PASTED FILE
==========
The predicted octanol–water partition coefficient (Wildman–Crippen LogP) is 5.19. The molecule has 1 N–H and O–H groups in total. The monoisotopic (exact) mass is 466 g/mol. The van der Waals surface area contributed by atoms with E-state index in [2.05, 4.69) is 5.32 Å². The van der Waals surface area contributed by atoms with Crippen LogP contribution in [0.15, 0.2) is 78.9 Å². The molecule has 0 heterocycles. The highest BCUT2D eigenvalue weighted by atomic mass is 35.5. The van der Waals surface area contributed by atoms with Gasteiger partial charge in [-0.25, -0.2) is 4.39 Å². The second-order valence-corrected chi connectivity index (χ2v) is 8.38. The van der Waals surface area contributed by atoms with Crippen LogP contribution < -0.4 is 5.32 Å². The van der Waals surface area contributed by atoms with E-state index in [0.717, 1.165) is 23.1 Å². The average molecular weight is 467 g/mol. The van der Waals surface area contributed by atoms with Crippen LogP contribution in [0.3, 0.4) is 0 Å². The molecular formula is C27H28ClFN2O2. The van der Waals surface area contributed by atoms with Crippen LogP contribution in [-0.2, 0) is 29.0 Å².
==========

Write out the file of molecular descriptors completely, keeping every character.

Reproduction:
The predicted octanol–water partition coefficient (Wildman–Crippen LogP) is 5.19. The molecule has 1 N–H and O–H groups in total. The monoisotopic (exact) mass is 466 g/mol. The van der Waals surface area contributed by atoms with E-state index in [2.05, 4.69) is 5.32 Å². The van der Waals surface area contributed by atoms with Crippen LogP contribution in [0.15, 0.2) is 78.9 Å². The molecule has 0 heterocycles. The highest BCUT2D eigenvalue weighted by atomic mass is 35.5. The van der Waals surface area contributed by atoms with Gasteiger partial charge in [-0.25, -0.2) is 4.39 Å². The second-order valence-corrected chi connectivity index (χ2v) is 8.38. The van der Waals surface area contributed by atoms with Crippen LogP contribution < -0.4 is 5.32 Å². The van der Waals surface area contributed by atoms with E-state index in [0.717, 1.165) is 23.1 Å². The average molecular weight is 467 g/mol. The van der Waals surface area contributed by atoms with Crippen LogP contribution in [0.3, 0.4) is 0 Å². The molecular formula is C27H28ClFN2O2. The van der Waals surface area contributed by atoms with Crippen LogP contribution in [-0.2, 0) is 29.0 Å².